Here is a mold-build in more detail. The parts are for a dental application and are fairly small; a few grams apiece. The mold is 5″ x 6″ and about 7″ tall. This is a “simple” mold because it is essentially two flat blocks of steel with the proper shapes cut into them into which molten plastic is squirted. There is no complicated mechanical action in this tool other than the ejector system that allows the cooled parts to be pushed free. This is the least expensive style of mold; it is smaller and much simpler than the two-slide mold shown below even though the parts are larger and there are two more cavities in this mold.
This is a fully hardened, high volume production tool. All the cavities were made with sinker and wire EDM so everything was burned after hardening and grinding. The small size of this mold meant that the main mold plates could be made from solid blocks of tool steel…it’s far more common to machine rectangular pockets in the mold set and bolt in smaller tool steel cavity inserts. It’s a lot less work to do it in the solid, but the tool steel gets very expensive in larger blocks.
After the mold was almost finished, the inventor decided on a new color scheme for his parts that required each to be molded separately, and also added a new part to his design that needed to be accommodated in this tool. A valve had to be added to allow a single pair of parts to be molded without filling the other cavities, and two new cavities had to be squeezed in too. This decision added cost…almost a third of the final build price, mostly because the blocks were already hardened and ground by the time of the new decision, and the four original cavities had been burned in and couldn’t be moved without welding and re-burning. All of the preliminary work (like drilling and tapping holes) that could have been done in minutes in the soft steel blocks took hours in the hardened ones. Additional parts also had to be made, and some of the original work had to be scrapped.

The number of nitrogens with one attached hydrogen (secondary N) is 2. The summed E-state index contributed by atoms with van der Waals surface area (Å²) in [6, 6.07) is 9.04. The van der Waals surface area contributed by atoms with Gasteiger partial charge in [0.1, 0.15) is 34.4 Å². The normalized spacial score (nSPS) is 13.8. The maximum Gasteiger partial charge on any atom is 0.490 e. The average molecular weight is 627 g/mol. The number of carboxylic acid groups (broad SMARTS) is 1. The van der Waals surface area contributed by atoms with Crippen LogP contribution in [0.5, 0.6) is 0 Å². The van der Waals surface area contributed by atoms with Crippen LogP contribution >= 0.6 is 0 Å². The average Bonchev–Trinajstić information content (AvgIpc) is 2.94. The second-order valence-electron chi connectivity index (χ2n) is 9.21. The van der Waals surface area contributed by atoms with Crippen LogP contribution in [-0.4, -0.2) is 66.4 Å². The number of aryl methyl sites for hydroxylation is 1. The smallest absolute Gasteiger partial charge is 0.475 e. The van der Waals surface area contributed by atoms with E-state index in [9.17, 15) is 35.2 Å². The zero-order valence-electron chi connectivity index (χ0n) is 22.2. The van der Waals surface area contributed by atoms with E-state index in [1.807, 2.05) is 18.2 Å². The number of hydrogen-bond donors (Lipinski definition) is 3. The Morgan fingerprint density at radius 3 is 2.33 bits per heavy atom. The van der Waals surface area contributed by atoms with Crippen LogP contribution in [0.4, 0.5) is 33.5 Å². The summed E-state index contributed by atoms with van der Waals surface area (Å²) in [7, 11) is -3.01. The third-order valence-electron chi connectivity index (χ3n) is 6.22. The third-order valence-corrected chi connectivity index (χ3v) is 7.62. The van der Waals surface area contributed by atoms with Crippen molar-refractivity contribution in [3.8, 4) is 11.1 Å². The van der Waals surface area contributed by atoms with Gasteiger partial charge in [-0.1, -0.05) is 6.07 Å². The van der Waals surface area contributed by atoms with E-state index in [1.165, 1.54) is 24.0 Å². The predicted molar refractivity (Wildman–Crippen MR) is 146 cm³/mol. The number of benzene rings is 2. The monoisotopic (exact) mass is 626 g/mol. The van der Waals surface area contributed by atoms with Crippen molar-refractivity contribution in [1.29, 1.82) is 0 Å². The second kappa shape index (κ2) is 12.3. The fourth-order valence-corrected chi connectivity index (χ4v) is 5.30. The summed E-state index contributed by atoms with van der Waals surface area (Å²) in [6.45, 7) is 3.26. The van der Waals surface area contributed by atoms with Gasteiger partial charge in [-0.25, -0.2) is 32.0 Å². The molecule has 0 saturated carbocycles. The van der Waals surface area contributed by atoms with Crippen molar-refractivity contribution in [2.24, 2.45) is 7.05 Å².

||This is how a mold starts; a bunch of rough sawcut blocks on the bench. The two upper blocks are the main mold plates which will be hardened. Everything else is 4140 prehard.|
|Here is the trode for the second burn.|
|The finished mold on the bench and ready for testing.|
Quality and tooling cost are a subject I’m asked to comment on frequently, particularly with the decline of North American manufacturing and the rise of overseas manufacturing to take its place. As with all things, there are tradeoffs to be made, particularly since it’s quite difficult to be assured of quality tooling when it’s commissioned from far away.
That still means your best hope for success is to commission North American tooling, unless you can find a vendor to partner with, who has lots of experience overseeing its tooling procurement from abroad and can help you pick sensible circumstances under which you can benefit from the cost advantage. Only a seasoned molding company can do this reliably: we’ve partnered with a very well-regarded, quality conscious Vancouver company, and have them commission tooling abroad whenever it’s the best way to meet our customers needs. However, all of our logistically complex projects are tooled in-house to mitigate the problems of long supply chains, intellectual property protection and uncertain communication.
Quality is not cheap, and there are plenty of competitors who offer extremely inexpensive tooling and like to pretend that it’s just as good as a quality tool and can give you what you need. That’s not quite true if your needs are more sophisticated than the roughest of plastic parts and if you can’t accept production delays from tool breakdown.
I’ve shown a few shots of some typical problems that have crossed my desk over the years and are worth thinking about when you’re setting tooling goals and budgets, as well as when you’re choosing a tooling and molding vendor.
Shown is a mold I’m just finishing up (as of August 2009). It makes a family of small dental parts using interchangeable cores and slides. I’m going to run one experimental cavity first, measure the finished plastic parts, and then cut the remaining cavities as needed to get the very tight tolerances demanded in this application.
This is a good example of a medium to high volume production mold and has fully hardened tool steel parts wherever high wear or strain will be encountered. Everything is fitted very precisely and the finished mold is expected to produce parts at the rate of 4 parts every ten seconds. A mold like this costs around $20,000.00 to build.
|All that to make this tiny part!! This is the same photo that is shown in the miniature machining section, and is, of course, a picture of the machined prototype part, not a molded part. I’ll update this shot when I get parts out of the mold.|
|The molded parts ready for testing. There are 6 different configurations of this part. All the mold cores will now need to be tuned to make these parts fit perfectly to their mates.|